This post was updated in October 2017 with new information.
With the number of companies embracing the remote workplace increasing each year, it’s becoming more common for employees to work remotely or seek out remote jobs specifically. In the technology space, this is even more common, with developers and engineers preferring the remote route due to its flexible hours and limited interruptions. Allowing your developers to work remotely allows you to hire the best talent out there – not just those who live near your office.
With developers citing the opportunity to work from home as one of their biggest job evaluation criteria, it’s more important than ever to consider allowing remote workers to apply for your positions. If your job listing doesn't allow for remote workers, you could be cutting your possible applicant pool in half! Additionally, approximately 1 in 5 developers within in the Stack Overflow database strictly prefer remote work, so if you dismiss this group entirely, you may be eliminating the most qualified developers from consideration. Is it more important to hire a developer who lives in your city or a developer who will be the best at their job?
If your company is not located in a technology hub or large city, offering remote work is a great way to maintain a larger candidate pool. Stack’s VP of Engineering, David Fullerton, puts this into perspective, saying, “Hiring remote workers opens you up to an enormous pool of people who can’t move. I can’t stress this enough: for every one person who is in your location or is happy to move there, there are 100 more who are not. They’re tied down by a spouse with a job, a kid in school, a visa they can’t get, or a mortgage they can’t get out of.”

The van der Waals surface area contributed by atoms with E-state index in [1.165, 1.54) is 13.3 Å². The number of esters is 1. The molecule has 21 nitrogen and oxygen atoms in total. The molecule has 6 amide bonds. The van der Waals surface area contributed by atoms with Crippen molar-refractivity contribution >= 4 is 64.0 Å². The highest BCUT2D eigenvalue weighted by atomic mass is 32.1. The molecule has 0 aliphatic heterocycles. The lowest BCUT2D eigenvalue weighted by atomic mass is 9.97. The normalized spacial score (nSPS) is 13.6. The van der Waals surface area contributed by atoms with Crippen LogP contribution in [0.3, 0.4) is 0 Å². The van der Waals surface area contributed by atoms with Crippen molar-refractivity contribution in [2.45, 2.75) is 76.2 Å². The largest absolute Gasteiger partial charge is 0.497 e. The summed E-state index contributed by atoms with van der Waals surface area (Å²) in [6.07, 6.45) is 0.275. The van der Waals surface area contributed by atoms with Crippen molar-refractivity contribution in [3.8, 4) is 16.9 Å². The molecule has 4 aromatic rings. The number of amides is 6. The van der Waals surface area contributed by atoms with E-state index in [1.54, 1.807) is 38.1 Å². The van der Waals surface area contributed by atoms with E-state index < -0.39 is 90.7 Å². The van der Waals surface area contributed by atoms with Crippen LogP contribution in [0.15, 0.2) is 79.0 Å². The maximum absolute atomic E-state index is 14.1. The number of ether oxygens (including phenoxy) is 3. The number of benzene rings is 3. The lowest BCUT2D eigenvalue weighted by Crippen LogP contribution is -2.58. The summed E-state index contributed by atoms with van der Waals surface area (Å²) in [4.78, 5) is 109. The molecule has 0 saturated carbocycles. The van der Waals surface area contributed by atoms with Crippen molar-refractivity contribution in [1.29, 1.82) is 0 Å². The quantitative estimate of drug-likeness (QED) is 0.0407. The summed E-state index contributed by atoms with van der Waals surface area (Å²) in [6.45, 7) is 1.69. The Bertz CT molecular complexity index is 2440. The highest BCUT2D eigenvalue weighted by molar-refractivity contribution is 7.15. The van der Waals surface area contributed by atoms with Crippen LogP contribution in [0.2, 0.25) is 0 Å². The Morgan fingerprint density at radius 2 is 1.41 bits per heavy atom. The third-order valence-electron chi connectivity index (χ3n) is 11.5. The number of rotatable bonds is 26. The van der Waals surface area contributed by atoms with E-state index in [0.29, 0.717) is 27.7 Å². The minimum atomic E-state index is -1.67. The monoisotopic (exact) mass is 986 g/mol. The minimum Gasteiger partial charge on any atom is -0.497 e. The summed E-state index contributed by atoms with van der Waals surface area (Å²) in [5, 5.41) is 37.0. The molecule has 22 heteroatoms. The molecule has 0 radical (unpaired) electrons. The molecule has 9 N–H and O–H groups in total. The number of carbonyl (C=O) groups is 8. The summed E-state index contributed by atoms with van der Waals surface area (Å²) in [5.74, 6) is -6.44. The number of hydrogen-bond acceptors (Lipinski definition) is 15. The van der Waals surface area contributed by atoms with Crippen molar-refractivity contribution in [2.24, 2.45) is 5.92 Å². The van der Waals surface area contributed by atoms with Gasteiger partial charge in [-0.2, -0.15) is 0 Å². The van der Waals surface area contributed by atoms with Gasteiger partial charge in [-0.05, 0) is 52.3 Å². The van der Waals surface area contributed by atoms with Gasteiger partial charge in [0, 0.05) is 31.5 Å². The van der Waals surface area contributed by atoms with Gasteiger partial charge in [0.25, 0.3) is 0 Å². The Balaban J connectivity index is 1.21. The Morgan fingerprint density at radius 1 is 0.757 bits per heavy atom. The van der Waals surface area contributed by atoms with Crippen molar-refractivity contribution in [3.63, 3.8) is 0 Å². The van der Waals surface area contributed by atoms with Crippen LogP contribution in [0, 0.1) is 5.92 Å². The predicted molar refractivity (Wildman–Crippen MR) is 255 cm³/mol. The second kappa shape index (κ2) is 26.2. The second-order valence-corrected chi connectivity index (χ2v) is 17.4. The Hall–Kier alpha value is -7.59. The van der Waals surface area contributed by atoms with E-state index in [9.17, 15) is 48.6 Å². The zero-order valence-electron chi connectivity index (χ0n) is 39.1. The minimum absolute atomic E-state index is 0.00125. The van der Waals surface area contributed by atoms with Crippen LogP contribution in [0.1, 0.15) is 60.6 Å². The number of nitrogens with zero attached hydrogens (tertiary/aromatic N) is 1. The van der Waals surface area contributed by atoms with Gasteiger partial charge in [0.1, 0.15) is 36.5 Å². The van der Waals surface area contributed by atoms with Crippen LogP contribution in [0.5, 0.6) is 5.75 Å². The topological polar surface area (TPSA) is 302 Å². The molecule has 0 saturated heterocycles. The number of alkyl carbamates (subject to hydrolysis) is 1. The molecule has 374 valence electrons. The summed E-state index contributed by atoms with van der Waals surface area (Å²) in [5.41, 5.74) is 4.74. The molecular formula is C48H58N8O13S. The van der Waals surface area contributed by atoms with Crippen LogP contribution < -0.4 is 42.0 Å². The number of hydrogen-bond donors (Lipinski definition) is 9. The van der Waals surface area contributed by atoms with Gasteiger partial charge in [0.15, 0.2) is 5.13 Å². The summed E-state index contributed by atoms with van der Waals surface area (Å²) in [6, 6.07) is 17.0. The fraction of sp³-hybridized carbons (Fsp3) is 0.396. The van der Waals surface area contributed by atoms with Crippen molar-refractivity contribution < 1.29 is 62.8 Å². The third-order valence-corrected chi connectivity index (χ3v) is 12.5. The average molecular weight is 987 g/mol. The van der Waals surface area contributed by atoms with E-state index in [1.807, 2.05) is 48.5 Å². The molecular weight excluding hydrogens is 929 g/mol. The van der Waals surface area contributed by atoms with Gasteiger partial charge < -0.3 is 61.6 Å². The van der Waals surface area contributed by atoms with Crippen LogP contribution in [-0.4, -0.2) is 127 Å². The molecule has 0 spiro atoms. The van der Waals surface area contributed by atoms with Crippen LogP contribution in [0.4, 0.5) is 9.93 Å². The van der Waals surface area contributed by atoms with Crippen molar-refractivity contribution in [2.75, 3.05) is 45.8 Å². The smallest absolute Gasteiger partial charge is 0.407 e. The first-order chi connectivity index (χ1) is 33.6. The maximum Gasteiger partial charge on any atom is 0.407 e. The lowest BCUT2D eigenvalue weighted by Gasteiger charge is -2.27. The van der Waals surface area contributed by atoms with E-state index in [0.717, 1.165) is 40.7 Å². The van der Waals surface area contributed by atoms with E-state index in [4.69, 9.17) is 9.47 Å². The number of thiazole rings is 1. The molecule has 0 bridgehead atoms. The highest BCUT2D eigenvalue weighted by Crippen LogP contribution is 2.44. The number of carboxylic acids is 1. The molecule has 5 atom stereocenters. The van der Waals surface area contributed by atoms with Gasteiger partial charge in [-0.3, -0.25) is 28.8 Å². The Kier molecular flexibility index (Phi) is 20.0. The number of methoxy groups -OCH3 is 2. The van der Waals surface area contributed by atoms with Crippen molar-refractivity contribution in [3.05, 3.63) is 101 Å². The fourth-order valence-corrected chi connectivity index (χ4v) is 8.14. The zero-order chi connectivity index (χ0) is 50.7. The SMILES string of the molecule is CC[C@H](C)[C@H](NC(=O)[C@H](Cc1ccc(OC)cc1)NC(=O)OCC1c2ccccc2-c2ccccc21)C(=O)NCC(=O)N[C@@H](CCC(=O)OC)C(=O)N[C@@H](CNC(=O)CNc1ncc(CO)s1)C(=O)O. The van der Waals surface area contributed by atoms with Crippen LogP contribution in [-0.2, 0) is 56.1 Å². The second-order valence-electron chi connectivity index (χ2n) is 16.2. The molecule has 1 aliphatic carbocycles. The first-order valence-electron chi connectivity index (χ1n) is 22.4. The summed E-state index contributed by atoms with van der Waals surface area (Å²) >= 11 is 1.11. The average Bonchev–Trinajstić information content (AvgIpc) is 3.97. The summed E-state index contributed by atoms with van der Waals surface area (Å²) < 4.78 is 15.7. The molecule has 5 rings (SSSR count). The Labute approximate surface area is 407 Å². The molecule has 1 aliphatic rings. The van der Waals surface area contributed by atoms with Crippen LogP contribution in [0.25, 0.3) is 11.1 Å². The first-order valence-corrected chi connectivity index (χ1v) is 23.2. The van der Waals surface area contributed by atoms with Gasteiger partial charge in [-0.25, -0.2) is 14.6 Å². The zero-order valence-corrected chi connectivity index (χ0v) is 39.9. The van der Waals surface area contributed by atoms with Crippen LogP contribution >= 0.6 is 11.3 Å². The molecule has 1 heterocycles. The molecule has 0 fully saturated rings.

If you can support remote workers, don't be shy about advertising it! The number of companies that employ remote developers is rising, but it's still a huge advantage that you shouldn't take lightly.
When crafting job listings for your open technology roles, be sure to explicitly write in the copy that the position can be remote. On average, a tech job listing that allows for remote work gets 3.5 times the views and 6 times the applications than a non-remote listing.
Still, you may need to do some convincing to get everyone on board with the benefits of hiring remote workers, so educating your staff on the facts is a great first step to acceptance. Data always tells a compelling story and is a good place to start. But if that doesn't do the trick, look closely at your network. If you know someone who's currently employed by a company that supports remote work, ask them if they'd be open to sharing their thoughts with your team.
After you’ve hired your first batch of remote workers, it should become part of your employer brand (a.k.a. what makes your company stand out to potential candidates). Candidates will begin to recognize you as a great place for remote developers, and you could see your applications skyrocket.